U of G Project Serve Volunteers Recognized as Wetland Heroes

With National Volunteer Week under way, 45 University of Guelph students are being honoured as Wetland Heroes for rebuilding a section of the boardwalk in Hanlon Creek Park. 

Project Serve volunteers pose for a group photo on a boardwalk.
The 2019 Project Serve team that helped repair boardwalks along the Hanlon Creek trail

A title granted by Ducks Unlimited Canada (DUC), Wetland Heroes are youth leaders of wetland conservation projects. DUC recognizes individuals, classes, schools or community youth clubs or groups as active partners who are protecting wetlands. 

In fall 2021, the U of G students worked with the City of Guelph to restore 40 metres of the boardwalk in Hanlon Creek Park as a part of Project Serve, a U of G initiative that enables students to volunteer with service organizations in the Guelph-Wellington area.  

“It was wonderful to receive this award as we only intended to help the community and it turned out to be beneficial in other ways,” said Naomi Fernandes, a fourth-year co-op student at U of G who helped to coordinate the Hanlon Creek Project Serve Day.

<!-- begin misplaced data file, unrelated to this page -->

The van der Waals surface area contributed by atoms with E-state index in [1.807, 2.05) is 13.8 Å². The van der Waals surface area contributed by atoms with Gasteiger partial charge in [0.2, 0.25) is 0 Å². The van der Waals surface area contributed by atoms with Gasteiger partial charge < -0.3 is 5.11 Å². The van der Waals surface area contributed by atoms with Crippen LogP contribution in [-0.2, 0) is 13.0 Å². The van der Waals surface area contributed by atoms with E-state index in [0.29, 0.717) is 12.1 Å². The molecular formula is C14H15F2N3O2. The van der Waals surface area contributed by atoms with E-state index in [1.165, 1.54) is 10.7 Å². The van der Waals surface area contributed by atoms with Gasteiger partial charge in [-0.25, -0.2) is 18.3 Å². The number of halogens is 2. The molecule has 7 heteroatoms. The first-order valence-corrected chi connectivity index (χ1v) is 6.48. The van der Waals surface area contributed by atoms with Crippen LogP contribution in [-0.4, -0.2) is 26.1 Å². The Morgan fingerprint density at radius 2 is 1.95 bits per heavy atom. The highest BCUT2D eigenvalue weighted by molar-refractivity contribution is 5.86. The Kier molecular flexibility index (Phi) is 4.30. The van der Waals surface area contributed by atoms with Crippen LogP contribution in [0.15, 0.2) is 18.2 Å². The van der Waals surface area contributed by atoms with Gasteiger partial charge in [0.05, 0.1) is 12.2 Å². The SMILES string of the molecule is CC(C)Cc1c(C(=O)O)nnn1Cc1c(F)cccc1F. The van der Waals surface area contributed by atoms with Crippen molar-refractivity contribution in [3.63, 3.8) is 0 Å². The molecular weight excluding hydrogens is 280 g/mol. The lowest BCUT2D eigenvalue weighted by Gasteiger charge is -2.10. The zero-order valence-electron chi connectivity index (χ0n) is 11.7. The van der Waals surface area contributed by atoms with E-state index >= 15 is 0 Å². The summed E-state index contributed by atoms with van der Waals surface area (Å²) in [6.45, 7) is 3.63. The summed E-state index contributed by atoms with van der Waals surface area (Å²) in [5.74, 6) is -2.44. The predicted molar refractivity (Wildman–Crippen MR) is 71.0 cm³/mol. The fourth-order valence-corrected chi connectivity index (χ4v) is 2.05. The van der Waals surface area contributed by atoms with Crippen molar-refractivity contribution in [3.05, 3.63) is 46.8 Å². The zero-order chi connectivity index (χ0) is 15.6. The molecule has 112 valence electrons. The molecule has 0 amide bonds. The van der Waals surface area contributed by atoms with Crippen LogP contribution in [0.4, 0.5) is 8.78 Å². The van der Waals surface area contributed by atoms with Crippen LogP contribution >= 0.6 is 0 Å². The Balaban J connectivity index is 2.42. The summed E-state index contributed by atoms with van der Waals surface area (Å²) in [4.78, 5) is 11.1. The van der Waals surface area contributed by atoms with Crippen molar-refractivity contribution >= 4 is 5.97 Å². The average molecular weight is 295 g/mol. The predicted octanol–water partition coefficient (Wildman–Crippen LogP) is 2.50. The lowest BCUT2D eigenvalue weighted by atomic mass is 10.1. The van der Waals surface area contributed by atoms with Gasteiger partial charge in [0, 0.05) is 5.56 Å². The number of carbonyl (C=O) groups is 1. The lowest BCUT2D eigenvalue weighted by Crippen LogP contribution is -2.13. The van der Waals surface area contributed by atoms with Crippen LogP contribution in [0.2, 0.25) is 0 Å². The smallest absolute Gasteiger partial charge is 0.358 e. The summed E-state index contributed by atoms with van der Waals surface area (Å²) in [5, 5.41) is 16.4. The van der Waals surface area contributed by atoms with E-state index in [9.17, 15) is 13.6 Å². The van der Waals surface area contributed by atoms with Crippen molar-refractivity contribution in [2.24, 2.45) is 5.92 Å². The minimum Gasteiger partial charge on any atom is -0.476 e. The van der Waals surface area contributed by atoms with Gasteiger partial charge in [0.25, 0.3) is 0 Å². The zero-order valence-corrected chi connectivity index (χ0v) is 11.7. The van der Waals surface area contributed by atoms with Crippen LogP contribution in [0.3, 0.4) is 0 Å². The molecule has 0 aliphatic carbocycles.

Project Serve is a decades-long initiative organized by U of G’s Student Volunteer Connections in the Experiential Learning Hub. More than 6,000 students have contributed more than 18,000 hours of volunteer work as part of U of G’s theme of “Improve Life.” 

Kate Belmore, the national education coordinator at DUC, spotted local media coverage about the boardwalk work and set out to recognize the volunteers as Wetland Heroes. 

“It’s great to see the work that’s been done to protect the wetland in Hanlon Creek Park. Now with this new boardwalk in place, people can visit the wetland without disturbing the ecosystem,” she said. 

Ducks Unlimited Canada logo: on a white background there is a green outline of a duck's head with a red maple leaf below the beak. The black text reads: "Ducks Unlimited Canada".
Ducks Unlimited Canada is one of the largest and longest-standing conservation organizations in North America.

“It’s so important that we protect our wetlands. Canada holds 25 per cent of the world’s wetlands, and they play an absolutely critical role in cleaning our water, providing habitat for wildlife and protecting our communities from flooding.” 

The letters and certificates the volunteers will receive not only recognize their efforts but inspire them to take further action to conserve wetlands – the overall goal of the Wetland Heroes program.  

Students are invited to follow U of G Experiential Learning on Instagram and Twitter for more information about Project Serve and its upcoming events with the Green Legacy Programme and the Donkey Sanctuary of Canada. Project Serve events are also posted on GryphLife and on the Student Volunteer Connections webpage